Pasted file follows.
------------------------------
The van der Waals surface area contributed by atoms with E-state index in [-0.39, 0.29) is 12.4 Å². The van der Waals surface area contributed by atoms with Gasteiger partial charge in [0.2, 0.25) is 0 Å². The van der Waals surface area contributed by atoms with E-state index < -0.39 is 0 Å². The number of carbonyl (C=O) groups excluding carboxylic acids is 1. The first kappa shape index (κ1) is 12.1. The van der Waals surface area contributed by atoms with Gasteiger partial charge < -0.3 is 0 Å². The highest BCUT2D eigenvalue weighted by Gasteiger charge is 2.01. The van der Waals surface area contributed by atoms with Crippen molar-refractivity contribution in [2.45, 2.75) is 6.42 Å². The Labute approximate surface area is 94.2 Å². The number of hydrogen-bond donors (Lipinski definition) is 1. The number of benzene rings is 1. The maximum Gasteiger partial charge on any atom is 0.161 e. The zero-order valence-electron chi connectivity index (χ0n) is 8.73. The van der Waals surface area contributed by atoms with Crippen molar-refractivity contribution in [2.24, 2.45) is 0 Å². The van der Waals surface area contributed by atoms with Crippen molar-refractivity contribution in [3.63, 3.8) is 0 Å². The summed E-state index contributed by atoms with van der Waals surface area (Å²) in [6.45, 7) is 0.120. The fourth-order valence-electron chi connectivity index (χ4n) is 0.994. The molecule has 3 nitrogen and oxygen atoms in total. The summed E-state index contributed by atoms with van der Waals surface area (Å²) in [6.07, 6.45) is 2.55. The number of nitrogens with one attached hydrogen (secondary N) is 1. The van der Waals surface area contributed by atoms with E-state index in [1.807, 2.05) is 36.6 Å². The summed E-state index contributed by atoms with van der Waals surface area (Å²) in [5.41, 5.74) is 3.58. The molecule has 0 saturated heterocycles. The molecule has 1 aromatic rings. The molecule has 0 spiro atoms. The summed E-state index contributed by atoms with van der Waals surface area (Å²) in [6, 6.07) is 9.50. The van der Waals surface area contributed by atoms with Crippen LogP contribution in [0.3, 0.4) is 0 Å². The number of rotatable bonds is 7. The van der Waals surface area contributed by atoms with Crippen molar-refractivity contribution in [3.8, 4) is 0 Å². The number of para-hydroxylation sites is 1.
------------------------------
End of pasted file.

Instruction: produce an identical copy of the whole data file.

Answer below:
The van der Waals surface area contributed by atoms with E-state index in [-0.39, 0.29) is 12.4 Å². The van der Waals surface area contributed by atoms with Gasteiger partial charge in [0.2, 0.25) is 0 Å². The van der Waals surface area contributed by atoms with E-state index < -0.39 is 0 Å². The number of carbonyl (C=O) groups excluding carboxylic acids is 1. The first kappa shape index (κ1) is 12.1. The van der Waals surface area contributed by atoms with Gasteiger partial charge < -0.3 is 0 Å². The highest BCUT2D eigenvalue weighted by Gasteiger charge is 2.01. The van der Waals surface area contributed by atoms with Crippen molar-refractivity contribution in [2.45, 2.75) is 6.42 Å². The Labute approximate surface area is 94.2 Å². The number of hydrogen-bond donors (Lipinski definition) is 1. The number of benzene rings is 1. The maximum Gasteiger partial charge on any atom is 0.161 e. The zero-order valence-electron chi connectivity index (χ0n) is 8.73. The van der Waals surface area contributed by atoms with Crippen molar-refractivity contribution in [2.24, 2.45) is 0 Å². The van der Waals surface area contributed by atoms with Crippen molar-refractivity contribution in [3.63, 3.8) is 0 Å². The summed E-state index contributed by atoms with van der Waals surface area (Å²) in [6.45, 7) is 0.120. The fourth-order valence-electron chi connectivity index (χ4n) is 0.994. The molecule has 3 nitrogen and oxygen atoms in total. The summed E-state index contributed by atoms with van der Waals surface area (Å²) in [6.07, 6.45) is 2.55. The number of nitrogens with one attached hydrogen (secondary N) is 1. The van der Waals surface area contributed by atoms with E-state index in [1.807, 2.05) is 36.6 Å². The summed E-state index contributed by atoms with van der Waals surface area (Å²) in [5.41, 5.74) is 3.58. The molecule has 0 saturated heterocycles. The molecule has 1 aromatic rings. The molecule has 0 spiro atoms. The summed E-state index contributed by atoms with van der Waals surface area (Å²) in [6, 6.07) is 9.50. The van der Waals surface area contributed by atoms with Crippen LogP contribution in [0.3, 0.4) is 0 Å². The number of rotatable bonds is 7. The van der Waals surface area contributed by atoms with Crippen molar-refractivity contribution in [3.8, 4) is 0 Å². The number of para-hydroxylation sites is 1.